Symptomatic or empirical treatment may be tried in some cases of chronic diarrhea, especially if initial diagnostic tests are inconclusive and the animal is feeling well and relatively stable. Empirical treatment does not replace the need to define the exact cause of the chronic diarrhea, it at all possible. Empirical treatment may include one or more of the following:
Deworming for intestinal parasites, which do not always show up on routine fecal tests
Short course of antibacterial sulfa drugs for coccidiosis and trichomonads, especially in kittens and young cats
Changing the diet to a high-fiber diet if large bowel diarrhea is present or to a hypoallergenic diet if small bowel diarrhea is present
Supportive therapy for ill, malnourished and unstable patients may involve hospitalization with intravenous fluids, and supplemental nutrition and vitamins.
Plasma transfusions and infusion of other dense fluids may be required for animals with low protein levels.
Intestinal protectants, antacids, and antivomiting drugs may be administered while results of diagnostic tests are pending, etc.
Motility modifiers (medications that effect he movement of food through the intestinal tract) may be tried in some cases.
Specific therapy of most cases of chronic diarrhea depends upon reaching a definitive diagnosis as to the cause, and then instituting therapy for that cause. Such therapy varies widely and can involve medications, dietary changes and surgery:
Deworming agents are required for intestinal parasites.
Products used for protozoal parasites include sulfa drugs for coccidiosis and metronidazole for giardiasis.
Antibiotics are administered for bacterial infections, small intestinal bacterial overgrowth, and some forms of colitis.
Antifungal drugs (e.g. ketoconazole, itraconazole) are given for fungal infections.
Corticosteroids and dietary manipulation may be necessary for inflammatory bowel disease, lymphangiectasia, and other immune-mediated inflammatory disorders.
Dietary manipulation is helpful in cases of dietary intolerance, food allergy, colitis, short bowel syndrome, and irritable bowel syndrome.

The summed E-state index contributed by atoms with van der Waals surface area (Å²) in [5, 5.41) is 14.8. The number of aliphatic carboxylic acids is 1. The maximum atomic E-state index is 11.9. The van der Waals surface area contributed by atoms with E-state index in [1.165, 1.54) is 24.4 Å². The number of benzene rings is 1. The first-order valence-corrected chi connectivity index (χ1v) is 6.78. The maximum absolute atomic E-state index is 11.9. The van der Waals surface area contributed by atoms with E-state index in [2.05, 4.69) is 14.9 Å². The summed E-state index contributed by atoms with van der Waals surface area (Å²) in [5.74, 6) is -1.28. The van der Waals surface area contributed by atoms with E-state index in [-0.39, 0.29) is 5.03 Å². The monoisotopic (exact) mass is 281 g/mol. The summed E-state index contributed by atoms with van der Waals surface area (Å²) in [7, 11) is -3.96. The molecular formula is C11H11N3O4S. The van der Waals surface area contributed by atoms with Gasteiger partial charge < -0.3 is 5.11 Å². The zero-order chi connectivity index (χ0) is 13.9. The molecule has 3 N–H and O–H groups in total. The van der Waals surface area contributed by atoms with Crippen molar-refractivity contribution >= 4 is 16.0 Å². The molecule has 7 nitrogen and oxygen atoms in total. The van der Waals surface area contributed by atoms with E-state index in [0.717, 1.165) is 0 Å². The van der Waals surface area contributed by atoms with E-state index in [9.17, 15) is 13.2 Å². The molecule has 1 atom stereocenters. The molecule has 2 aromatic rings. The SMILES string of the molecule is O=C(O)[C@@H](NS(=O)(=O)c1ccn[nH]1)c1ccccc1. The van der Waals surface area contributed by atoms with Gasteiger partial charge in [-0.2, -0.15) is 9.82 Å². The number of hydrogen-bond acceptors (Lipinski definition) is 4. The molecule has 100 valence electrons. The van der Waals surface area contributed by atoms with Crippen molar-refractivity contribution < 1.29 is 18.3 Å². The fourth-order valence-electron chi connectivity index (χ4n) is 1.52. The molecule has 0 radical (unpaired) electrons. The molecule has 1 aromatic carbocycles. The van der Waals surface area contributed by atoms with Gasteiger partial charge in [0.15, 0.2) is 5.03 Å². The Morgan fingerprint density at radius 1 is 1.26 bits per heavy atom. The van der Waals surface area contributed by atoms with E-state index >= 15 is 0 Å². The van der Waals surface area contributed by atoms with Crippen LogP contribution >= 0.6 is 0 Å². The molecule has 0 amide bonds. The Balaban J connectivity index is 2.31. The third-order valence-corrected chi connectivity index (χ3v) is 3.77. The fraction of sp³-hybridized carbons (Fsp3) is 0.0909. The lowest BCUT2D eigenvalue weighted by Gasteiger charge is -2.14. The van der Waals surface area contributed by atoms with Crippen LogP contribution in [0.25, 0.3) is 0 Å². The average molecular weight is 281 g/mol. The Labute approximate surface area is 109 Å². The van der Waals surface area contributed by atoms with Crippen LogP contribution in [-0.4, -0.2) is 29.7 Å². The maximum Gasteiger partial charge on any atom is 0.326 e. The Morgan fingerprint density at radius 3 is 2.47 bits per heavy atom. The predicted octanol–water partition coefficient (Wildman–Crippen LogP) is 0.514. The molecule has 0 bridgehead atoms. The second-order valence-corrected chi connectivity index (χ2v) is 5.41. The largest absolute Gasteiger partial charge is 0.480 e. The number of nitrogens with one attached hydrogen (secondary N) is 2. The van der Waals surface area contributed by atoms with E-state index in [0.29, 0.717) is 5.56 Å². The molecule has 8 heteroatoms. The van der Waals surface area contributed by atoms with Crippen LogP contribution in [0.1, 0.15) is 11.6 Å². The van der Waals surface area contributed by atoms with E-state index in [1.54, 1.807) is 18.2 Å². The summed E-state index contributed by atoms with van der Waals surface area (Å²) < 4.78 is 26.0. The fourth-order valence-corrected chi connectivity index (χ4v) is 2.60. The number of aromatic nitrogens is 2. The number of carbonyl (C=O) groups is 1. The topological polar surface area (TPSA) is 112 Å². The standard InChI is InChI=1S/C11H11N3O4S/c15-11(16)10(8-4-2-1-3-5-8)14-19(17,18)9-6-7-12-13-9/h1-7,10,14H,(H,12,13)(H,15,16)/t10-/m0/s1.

Chemotherapy, radiation therapy or surgery may be helpful in certain cases of cancer.
Surgical exploratory is indicated to correct causes of chronic obstruction, intussusception, cecal inversion, remove foreign bodies, etc.
For some diseases, especially the viral infections, no specific therapy exists and supportive therapy is the primary treatment.
Intravenous fluid therapy and specific treatments for any liver and kidney disorders may be indicated.
Motility modifiers (medications that effect the movement of food through the intestinal tract) may be helpful in cases of irritable bowel syndrome.
Supplementation with cobalamin, folate and other vitamins is often required in the malabsorption/maldigestion diseases.
If lead poisoning is diagnosed antidotes may be started either orally or by injection.
Keep in mind that the resolution of chronic diarrhea is usually gradual with treatment. In a few cases, despite a correct diagnosis and proper therapy, diarrhea may not completely resolve or may worsen, especially in patients with cancer.
It is important to monitor your pet closely if he/she has chronic diarrhea. Pay particular attention to stool volume and character, the frequency of defecation, and any straining to defecate. Note the presence of any blood or mucus in the stool. Also monitor the cat's body weight, appetite and activity level.
Administer all prescribed medications exactly as ordered by your veterinarian. Notify your veterinarian if you have any problems medicating your pet.
Repeated follow-up examinations, fecal tests and blood tests may be needed to bring the chronic diarrhea under control and prevent it from returning.